High elevation spruce/fir forest, with lodgepole pine sometimes present. Mature spruce/fir forests with multilayered canopies and a highly complex structure, at elevations greater than 1500m with a mosaic of openings or meadows (Hayward 1989). In central Idaho, owls nested in mixed conifer (40%), spruce-fir (18%) Douglas-fir (21%) and aspen stands (21%) (Hayward 1989). One nest in MT was found in a dead broken-topped subalpine fir; nest opening measured 73X64 mm (Holt and Ermatinger 1989). Nests in MT have been exclusively lodgepole pine and spruce fir; no owls were found below 1292m in MT or ID (75% occurred above 1584m) (Hayward and Verner 1994).

Ecological Systems Associated with this Species
  • Details on Creation and Suggested Uses and Limitations
    How Associations Were Made
    We associated the use and habitat quality (common or occasional) of each of the 82 ecological systems mapped in Montana for vertebrate animal species that regularly breed, overwinter, or migrate through the state by:
    1. Using personal observations and reviewing literature that summarize the breeding, overwintering, or migratory habitat requirements of each species (Dobkin 1992, Hart et al. 1998, Hutto and Young 1999, Maxell 2000, Foresman 2012, Adams 2003, and Werner et al. 2004);
    2. Evaluating structural characteristics and distribution of each ecological system relative to the species' range and habitat requirements;
    3. Examining the observation records for each species in the state-wide point observation database associated with each ecological system;
    4. Calculating the percentage of observations associated with each ecological system relative to the percent of Montana covered by each ecological system to get a measure of "observations versus availability of habitat".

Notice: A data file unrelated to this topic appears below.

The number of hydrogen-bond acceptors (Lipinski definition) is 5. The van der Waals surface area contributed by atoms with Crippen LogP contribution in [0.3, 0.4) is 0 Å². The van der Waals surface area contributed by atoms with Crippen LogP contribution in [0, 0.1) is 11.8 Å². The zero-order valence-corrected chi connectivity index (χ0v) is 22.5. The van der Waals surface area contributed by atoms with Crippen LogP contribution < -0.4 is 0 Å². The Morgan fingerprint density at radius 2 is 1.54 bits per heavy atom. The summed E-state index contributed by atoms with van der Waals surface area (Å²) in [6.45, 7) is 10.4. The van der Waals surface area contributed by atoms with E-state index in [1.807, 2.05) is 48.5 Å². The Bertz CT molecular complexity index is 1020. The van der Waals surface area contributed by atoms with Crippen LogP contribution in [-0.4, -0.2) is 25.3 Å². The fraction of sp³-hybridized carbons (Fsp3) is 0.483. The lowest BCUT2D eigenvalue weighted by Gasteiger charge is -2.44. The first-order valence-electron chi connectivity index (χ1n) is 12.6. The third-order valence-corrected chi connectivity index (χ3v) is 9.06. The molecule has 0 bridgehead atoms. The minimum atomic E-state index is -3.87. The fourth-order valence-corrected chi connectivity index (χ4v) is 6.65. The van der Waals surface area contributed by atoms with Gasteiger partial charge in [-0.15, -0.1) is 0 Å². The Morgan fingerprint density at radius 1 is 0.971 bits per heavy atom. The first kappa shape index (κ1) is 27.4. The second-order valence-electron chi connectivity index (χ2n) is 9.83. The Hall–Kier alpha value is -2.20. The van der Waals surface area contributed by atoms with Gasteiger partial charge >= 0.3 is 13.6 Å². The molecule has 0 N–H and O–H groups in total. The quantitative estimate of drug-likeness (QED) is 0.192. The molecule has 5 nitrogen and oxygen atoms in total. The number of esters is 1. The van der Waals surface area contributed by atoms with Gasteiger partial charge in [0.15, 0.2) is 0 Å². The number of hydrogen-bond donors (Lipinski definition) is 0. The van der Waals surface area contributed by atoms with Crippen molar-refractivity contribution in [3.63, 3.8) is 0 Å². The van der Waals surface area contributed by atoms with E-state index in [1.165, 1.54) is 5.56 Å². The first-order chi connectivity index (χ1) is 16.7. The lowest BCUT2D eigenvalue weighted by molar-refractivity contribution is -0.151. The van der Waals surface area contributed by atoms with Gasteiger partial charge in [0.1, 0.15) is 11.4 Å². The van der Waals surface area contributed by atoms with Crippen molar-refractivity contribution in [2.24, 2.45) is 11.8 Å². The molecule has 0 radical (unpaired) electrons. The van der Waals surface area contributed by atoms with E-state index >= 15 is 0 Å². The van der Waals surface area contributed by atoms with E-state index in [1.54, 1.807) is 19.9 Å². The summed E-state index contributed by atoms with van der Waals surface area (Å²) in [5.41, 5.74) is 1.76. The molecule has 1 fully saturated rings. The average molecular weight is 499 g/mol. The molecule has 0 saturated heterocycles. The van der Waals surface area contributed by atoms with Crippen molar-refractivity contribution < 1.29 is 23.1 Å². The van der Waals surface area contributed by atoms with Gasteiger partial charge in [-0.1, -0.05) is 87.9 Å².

Species that breed in Montana were only evaluated for breeding habitat use, species that only overwinter in Montana were only evaluated for overwintering habitat use, and species that only migrate through Montana were only evaluated for migratory habitat use.  In general, species were listed as associated with an ecological system if structural characteristics of used habitat documented in the literature were present in the ecological system or large numbers of point observations were associated with the ecological system.  However, species were not listed as associated with an ecological system if there was no support in the literature for use of structural characteristics in an ecological system, even if point observations were associated with that system.  Common versus occasional association with an ecological system was assigned based on the degree to which the structural characteristics of an ecological system matched the preferred structural habitat characteristics for each species as represented in scientific literature.  The percentage of observations associated with each ecological system relative to the percent of Montana covered by each ecological system was also used to guide assignment of common versus occasional association.  If you have any questions or comments on species associations with ecological systems, please contact the Montana Natural Heritage Program's Senior Zoologist.